I am within statute, but the burden of proof lies with the plaintiff that I owe them this debt. At the very least I want to make sure I pay to the right people and not just assume it.
    Yes you are right, this thread shouldn't be in the small claims. I posted it wrong, but don't how to transfer the thread over to the correct one..

    Right - so, as I said, respond and ask for documentation. If you do nothing they'll get a Judgment against you. If you do something you'll have a shot at it and at least you'll know you tried.

    You might want to use the search feature - lots of very similar questions in this economy.

    I would be very surprised if the debt was sold when it was still within Statute. I suppose it happens but I'm in and out of Court fairly frequently and I see the original creditor getting the Judgment, perhaps through a law firm, but not a person who purchased it. Might be different in other parts of the country.

    Makes no sense to sell it at this point - not when it's within Statute. The "sensible" thing is to sue you, get a Judgment. Why sell for pennies on the dollar?

    I'm not saying it didn't go through various law firms and/or collection agencies - I just don't think it was sold.
    cleaningout's Avatar
    cleaningout Posts: 8, Reputation: 1
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    #7

    Dec 8, 2008, 07:44 PM
    Quote Originally Posted by JudyKayTee View Post
    Right - so, as I said, respond and ask for documentation. If you do nothing they'll get a Judgment against you. If you do something you'll have a shot at it and at least you'll know you tried.

    You might want to use the search feature - lots of very similar questions in this economy.

    I would be very surprised if the debt was sold when it was still within Statute. I suppose it happens but I'm in and out of Court fairly frequently and I see the original creditor getting the Judgment, perhaps through a law firm, but not a person who purchased it. Might be different in other parts of the country.

    Makes no sense to sell it at this point - not when it's within Statute. The "sensible" thing is to sue you, get a Judgment. Why sell for pennies on the dollar?

    I'm not saying it didn't go through various law firms and/or collection agencies - I just don't think it was sold.
    Yes for sure I am going to respond. Got nothing to loose with these first steps. Thanks for the encouragement.

    The reason I think this debt was sold is first because my credit report shows it. Equifax says it was charged ooff and account transferred or sold. The other two says it was purchased by another lender.
    Second, the plaintiff, Erin Capital Management, I have never heard of and I know for sure I have not taken any loans directly from them. There's no mention of the Orig. Creditor in the summons.

    I guess I will go through the motions and verify that they do legally own the debt and can prove it. If they do I think my best option will then be to settle with them if I get that chance.
    One new question I have concerning this; If I settle, will this only be on my credit report from original delinquents or will the settlement show up for the next seven years?
    I know if it goes to judgment in Plaintiffs favor, it will be on my report the next seven years.
    mlr08's Avatar
    mlr08 Posts: 46, Reputation: 2
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    #8

    Dec 9, 2008, 10:28 PM

    Check out this blog by an Alabama consumer attorney Alabama Consumers Sued By Debt Buyers Or Collectors - Two Essential Things To Remember :: Alabama Consumer Law Blog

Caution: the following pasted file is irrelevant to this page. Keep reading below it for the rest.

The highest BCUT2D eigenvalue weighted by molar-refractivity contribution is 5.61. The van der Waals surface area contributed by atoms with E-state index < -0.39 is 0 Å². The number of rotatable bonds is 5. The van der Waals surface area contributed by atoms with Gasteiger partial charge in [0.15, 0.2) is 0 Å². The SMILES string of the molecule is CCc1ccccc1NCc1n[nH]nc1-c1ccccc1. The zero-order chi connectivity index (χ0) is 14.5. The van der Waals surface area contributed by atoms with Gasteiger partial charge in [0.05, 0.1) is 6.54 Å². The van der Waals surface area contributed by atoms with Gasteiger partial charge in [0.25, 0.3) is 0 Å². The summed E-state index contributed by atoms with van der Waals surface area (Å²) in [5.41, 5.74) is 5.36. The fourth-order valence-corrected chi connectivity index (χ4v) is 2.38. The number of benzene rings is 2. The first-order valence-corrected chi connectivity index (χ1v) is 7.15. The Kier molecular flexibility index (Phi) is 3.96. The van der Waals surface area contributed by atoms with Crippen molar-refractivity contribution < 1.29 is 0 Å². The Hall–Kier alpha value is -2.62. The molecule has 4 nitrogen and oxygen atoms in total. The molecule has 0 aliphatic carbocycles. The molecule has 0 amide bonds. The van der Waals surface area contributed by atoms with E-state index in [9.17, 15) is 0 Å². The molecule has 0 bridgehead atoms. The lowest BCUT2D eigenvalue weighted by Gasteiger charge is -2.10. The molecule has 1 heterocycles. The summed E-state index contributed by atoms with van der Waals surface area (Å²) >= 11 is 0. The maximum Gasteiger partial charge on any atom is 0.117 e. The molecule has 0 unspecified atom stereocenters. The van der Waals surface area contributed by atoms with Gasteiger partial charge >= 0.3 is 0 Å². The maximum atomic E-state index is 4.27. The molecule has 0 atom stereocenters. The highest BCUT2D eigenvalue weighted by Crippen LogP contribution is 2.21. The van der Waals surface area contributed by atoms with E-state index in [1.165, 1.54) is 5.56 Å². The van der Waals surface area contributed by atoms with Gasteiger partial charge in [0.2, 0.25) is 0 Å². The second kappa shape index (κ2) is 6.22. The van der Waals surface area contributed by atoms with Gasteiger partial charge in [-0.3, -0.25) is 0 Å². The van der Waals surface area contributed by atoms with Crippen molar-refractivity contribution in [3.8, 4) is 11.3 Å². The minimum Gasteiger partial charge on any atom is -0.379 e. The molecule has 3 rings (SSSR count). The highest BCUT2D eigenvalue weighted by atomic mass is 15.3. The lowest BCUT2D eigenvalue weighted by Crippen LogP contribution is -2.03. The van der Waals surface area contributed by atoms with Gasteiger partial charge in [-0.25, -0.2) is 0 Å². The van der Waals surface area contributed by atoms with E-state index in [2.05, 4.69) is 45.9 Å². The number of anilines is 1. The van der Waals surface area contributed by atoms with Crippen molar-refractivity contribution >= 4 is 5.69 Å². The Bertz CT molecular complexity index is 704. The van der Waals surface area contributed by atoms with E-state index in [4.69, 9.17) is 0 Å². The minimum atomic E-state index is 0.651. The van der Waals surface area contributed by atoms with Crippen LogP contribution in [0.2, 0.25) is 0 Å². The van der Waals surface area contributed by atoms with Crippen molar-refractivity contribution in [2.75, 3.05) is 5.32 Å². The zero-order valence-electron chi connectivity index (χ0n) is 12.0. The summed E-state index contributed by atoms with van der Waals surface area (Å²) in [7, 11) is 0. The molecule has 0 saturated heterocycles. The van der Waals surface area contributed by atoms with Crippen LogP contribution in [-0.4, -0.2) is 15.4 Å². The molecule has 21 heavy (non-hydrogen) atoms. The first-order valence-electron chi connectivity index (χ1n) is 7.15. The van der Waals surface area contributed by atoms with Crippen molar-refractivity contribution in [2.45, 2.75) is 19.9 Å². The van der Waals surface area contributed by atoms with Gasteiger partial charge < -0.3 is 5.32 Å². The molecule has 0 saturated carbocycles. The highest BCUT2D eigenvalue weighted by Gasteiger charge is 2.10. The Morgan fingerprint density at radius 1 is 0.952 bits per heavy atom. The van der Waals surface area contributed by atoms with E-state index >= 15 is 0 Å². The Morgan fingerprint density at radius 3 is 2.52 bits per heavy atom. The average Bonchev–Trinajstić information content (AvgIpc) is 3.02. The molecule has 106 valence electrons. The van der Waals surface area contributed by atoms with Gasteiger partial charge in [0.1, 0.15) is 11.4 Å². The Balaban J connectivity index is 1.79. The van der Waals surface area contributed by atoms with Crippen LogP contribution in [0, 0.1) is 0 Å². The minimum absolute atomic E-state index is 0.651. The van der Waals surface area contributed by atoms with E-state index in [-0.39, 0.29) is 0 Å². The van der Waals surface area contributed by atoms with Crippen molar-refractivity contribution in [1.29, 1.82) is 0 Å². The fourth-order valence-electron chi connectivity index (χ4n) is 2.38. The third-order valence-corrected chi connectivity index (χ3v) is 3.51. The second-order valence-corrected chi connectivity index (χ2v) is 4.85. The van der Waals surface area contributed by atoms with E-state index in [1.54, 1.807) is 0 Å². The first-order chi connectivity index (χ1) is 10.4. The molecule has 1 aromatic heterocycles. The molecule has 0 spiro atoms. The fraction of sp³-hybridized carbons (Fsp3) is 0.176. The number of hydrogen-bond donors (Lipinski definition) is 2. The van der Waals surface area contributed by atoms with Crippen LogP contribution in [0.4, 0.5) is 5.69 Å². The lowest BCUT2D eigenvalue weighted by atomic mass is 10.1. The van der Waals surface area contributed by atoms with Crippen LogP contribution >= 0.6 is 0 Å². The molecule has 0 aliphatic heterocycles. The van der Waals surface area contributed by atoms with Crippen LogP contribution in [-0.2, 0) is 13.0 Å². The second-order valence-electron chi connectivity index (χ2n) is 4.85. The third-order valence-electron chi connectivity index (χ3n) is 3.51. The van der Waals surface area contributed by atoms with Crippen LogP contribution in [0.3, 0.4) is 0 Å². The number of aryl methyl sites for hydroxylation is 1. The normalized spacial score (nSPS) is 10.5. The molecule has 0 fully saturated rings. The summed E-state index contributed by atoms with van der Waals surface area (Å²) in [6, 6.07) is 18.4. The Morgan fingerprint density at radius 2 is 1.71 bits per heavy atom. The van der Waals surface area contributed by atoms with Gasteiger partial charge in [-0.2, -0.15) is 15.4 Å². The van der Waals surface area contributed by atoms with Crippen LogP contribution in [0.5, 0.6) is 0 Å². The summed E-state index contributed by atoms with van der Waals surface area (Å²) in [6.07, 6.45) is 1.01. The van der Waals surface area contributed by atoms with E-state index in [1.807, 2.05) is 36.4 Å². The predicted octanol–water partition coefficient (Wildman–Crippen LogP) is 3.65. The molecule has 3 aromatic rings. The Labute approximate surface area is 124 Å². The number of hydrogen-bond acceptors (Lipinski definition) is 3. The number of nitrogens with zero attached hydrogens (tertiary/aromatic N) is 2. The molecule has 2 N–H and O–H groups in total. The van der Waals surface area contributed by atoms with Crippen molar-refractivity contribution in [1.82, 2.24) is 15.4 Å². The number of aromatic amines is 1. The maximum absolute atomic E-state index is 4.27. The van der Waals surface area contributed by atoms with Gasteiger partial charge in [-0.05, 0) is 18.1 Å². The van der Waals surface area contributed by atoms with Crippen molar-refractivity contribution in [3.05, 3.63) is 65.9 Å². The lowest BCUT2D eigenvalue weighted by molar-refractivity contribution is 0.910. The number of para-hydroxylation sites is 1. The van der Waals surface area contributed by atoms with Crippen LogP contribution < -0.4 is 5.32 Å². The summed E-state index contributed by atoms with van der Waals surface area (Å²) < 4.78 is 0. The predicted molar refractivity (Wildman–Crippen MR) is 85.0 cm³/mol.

Interesting read and I think it'll give you a perspective on these kind of lawsuits.
    JudyKayTee's Avatar
    JudyKayTee Posts: 46,503, Reputation: 4600
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    #9

    Dec 10, 2008, 05:55 AM
    Quote Originally Posted by cleaningout View Post
    Yes for sure I am going to respond. Got nothing to loose with these first steps. Thanks for the encouragement.

    The reason I think this debt was sold is first because my credit report shows it. Equifax says it was charged ooff and account transferred or sold. The other two says it was purchased by another lender.
    Second, the plaintiff, Erin Capital Management, I have never heard of and I know for sure I have not taken any loans directly from them. There's no mention of the Orig. Creditor in the summons.

    I guess I will go through the motions and verify that they do legally own the debt and can prove it. If they do I think my best option will then be to settle with them if I get that chance.
    One new question I have concerning this; If I settle, will this only be on my credit report from original delinquents or will the settlement show up for the next seven years?
    I know if it goes to judgment in Plaintiffs favor, it will be on my report the next seven years.

    Again, why would a creditor sell of a debt within the Statute? I know you don't know and neither do I. This part of it makes no sense. If there is any proof at all that the debt is yours they can "simply" get a Judgment. Why sell it off>

    And it's being collected by a law firm, not a collection agency, a law firm which does not buy bad debt.
    Fr_Chuck's Avatar
    Fr_Chuck Posts: 81,304, Reputation: 7692
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    #10

    Dec 10, 2008, 06:03 AM

    Yes a law firm works either for the original debtor, a collection agency or a company that bought the debt,

    Many collection people have a "in house" attorney firm that may have an attorney in their office or sends out letters for them.

    But in general if they believe they have a chance of actually getting the money from you, ** you have a job, money in the bank, own a house and so on, it is easy for them to merely pay an associate attorney a small fee to be in court that day, it may not be an attorney from that firm, if the court location is in another state, there are a few attorneys that is all they do, go to court and they may represent 10 or 12 other law firms that day in court.